Family Hubs Network Limited – Written evidence (PSC0052)


Description of Family Hubs in response to question: How should central Government coordinate public services to support vulnerable children to recover from effects of the COVID-19 pandemic?

Submission from the Family Hubs Network (Home - The Family Hubs Network)

1. WHAT Family Hubs do and HOW they do it:

Family Hubs, and the systems they are part of are characterised by these nine principles (expanded with links to relevant webpages in Appendix below):


2. What is distinctive about Family Hubs?

Family Hubs provide a central access point for integrated services, whether this is a building named a Family Hub, a building with another title, or a virtual access point. It’s important that families know where to go and get help, and that staff and volunteers are trained to respond sensitively and effectively to families’ enquiries. The Family Hub model enables every region to make the most of the buildings/delivery sites they have available. Most commonly, a Family Hub is co-located with other services and signposts families to services within the same building but is equally integrated with services provided at other delivery sites (described by some as ‘spokes’ of the hub).


3. The relationships between the Family Hub, families and other delivery sites are equally important to ensure a whole family approach and, as far as possible, a seamless, integrated service. An indication that a Family Hub is working well is when a family need tell their story only once and services and people then work together to give that family the support they need. Ideally digital integration also enables families to access help and advice online.


4. WHY they are needed:

Parents who are struggling with difficulties in their relationships (with their children and other adults, particularly each other), finances and other areas of family life will often not know where to find help, who they can turn to and how to stop problems from escalating. Family Hubs are flexible, attuned to local needs and able to connect families with the right help from the right people in the right way. They are a key element of integrated working which enables families with children aged 0-19 to access early help to overcome difficulties and build stronger relationships. Timely prevention reduces the need for crisis intervention by social care services. Across the country they are faced with high and rising numbers of children who are ‘in need’, on child protection plans, and coming into care.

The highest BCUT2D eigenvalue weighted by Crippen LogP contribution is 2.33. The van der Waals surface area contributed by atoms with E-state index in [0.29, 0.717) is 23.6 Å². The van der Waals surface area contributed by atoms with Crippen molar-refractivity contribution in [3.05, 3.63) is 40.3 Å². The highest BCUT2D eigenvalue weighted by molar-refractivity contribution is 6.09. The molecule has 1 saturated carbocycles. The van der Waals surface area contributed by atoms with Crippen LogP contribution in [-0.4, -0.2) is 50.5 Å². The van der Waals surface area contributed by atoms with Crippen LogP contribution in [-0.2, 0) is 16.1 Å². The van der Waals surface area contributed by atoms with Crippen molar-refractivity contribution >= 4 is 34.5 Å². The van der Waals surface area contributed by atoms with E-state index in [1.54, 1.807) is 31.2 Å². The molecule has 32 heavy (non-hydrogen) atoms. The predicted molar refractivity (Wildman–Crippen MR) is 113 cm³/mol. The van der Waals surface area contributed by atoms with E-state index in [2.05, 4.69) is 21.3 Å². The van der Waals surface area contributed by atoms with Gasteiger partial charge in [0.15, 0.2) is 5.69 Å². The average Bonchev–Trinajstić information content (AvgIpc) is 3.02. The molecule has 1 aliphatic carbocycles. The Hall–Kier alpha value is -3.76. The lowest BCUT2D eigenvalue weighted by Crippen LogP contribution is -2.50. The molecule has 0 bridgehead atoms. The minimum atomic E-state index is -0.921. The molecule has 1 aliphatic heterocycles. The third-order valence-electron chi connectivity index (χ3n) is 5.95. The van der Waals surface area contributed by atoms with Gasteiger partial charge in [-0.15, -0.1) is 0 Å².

5. In addition, children from poorly functioning families often underachieve in school, have poor physical and mental health and are more likely to become caught up in drugs, gangs and other criminal activity. This makes it harder for them to gain satisfying employment, form healthy relationships and nurture their own children. Without the readily accessible family support Hubs can provide, along a spectrum of need and throughout the time children and young people are dependent on their parents (0-19), many will experience these and other poor outcomes linked to the breakdown of family relationships.

6. Couples in chronic conflict who do not receive timely and effective help will struggle to resolve difficulties and provide their children with the safe, stable and nurturing relationships they need to thrive. Even after separating, some couples may find it impossible to leave that conflict behind and co-parent well, in their children’s best interests, without the right support. Families coping with disabilities are often unaware of the help that is available to them locally or how to access it.

7. A range of ‘whole-family’ support provided seamlessly through these centres avoids the ‘silo working’ that can mean families are bounced from one service to another and have to repeat their story again and again. This support is frequently co-located with well-designed universal and targeted early years services which ensure children have the best start in life. Coming into these Hubs raises new parents’ awareness of other support they might need to ensure their children grow, flourish and fulfil their potential.


APPENDIX – Expanded Principles and Case Study Material